Product Placement: stealth advertising

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October 6, 2005 Product Placement is set to be on the agenda of many advertising and marketing discussions over the next few months thanks to the release of a new report detailing extraordinary growth over recent times in the at best, questionable practice. Movies were the first to do it, but recently television has embraced the new revenue streams - the value of US television placements grew 46.4% to US$1.87 billion in 2004. If you weren’t aware of the depth of the relationship between film, TV and the marketers of the world, this article entitled Why Product Placement Works by advertising psychologist Dr Max Sutherland covers the topic exceptionally well. Product placement is booming – the first-ever report on the size and structure of the product placement market says the total value of the Product Placement Market grew 30% in 2004 to reach US$3.46 billion. Now reports in respectable journals such as the the New York Times and International Herald Tribune are beginning to bring the insidiousness of the practice to the publicattention.

The report, which includes 30 years of historical trends, five years of spending forecasts and more than 75 tables and charts, found that the value of all product placements in media climbed at a compound annual rate of 10.5% since 1974. The product placement market is projected to expand 22.7% to US$4.24 billion in 2005, propelled by strong growth in each of the three major media segments, an increase in paid placements, larger placement deals and deeper penetration of personal video recorders (PVRs), according to PQ Media. Growth over the past 30 years, and particularly during the last five years, was driven mainly by the strong expansion of the television segment, including broadcast, cable and syndication. Download the Executive Summary here.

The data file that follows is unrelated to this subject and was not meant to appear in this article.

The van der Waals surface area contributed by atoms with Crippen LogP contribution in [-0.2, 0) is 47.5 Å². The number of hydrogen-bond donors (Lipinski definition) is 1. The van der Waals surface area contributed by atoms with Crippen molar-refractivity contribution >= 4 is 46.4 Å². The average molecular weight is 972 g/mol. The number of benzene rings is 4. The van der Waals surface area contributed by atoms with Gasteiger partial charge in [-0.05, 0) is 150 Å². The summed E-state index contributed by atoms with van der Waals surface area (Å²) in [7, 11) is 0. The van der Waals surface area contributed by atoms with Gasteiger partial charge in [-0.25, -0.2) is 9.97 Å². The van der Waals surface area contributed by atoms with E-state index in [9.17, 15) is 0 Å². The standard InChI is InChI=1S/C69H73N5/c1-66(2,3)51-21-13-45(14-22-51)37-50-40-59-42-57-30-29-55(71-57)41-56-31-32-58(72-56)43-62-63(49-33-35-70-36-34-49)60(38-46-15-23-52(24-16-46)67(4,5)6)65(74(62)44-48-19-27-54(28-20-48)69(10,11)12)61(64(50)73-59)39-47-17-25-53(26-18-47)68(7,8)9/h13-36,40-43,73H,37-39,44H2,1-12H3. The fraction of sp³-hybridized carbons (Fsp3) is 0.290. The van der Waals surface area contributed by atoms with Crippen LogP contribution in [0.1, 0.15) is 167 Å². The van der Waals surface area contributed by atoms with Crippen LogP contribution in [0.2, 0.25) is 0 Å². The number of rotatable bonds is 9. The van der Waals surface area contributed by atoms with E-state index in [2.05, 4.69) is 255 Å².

The value of television product placements soared 46.4% to US$1.87 billion in 2004, and grew at a compound annual rate of 21.5% from 1999 to 2004, as reality television became a haven for numerous product placement deals. Meanwhile, the value of product placements in films rose 14.6% to US$1.25 billion in 2004, and grew 11.4% on a compound annual basis in the 1999-2004 period, according to Product Placement Spending in Media 2005. Spending in the other media segment, including magazines, newspapers, videogames, Internet, music, books and radio, increased 19.9% in 2004 to US$325.8 million, and rose at a compound annual rate of 11.7% from 1999 to 2004.

Product placement's growth is coming at the advertising market's expense, according to PQ Media, as marketers more aggressively migrate dollars away from advertising to alternative media, especially product placement. While product placement spending surged 30.5% in 2004, advertising and marketing expenditures rose just 7% for the year.

"The reasons behind this development are rather simple, but critical to a media industry undergoing rapid change in an era of ad-skipping technologies and accelerating audience fragmentation," said Patrick Quinn, president of PQ Media. "Technological advances, most notably PVRs, and continued audience fragmentation, due to the growing popularity of new media like the Internet and videogames, have led major marketers who are already skeptical of their return on investment in traditional advertising to become even more dispirited with the old means of reaching target audiences."

As a result, leading advertisers are more than ever questioning the relevance of the 30-second television spot, as their messages become scattered in the increasing advertising clutter or omitted altogether by a more empowered consumer who can skip them with the touch of a button, Quinn added. To compensate for this perception of diminished advertising returns, marketers have substantially ratcheted up the role of product placement in their buying strategies. In short, product placement - the seamless integration of products into media - is becoming an integral part of a larger marketing package for many advertisers that includes traditional advertising and alternative marketing such as product placement.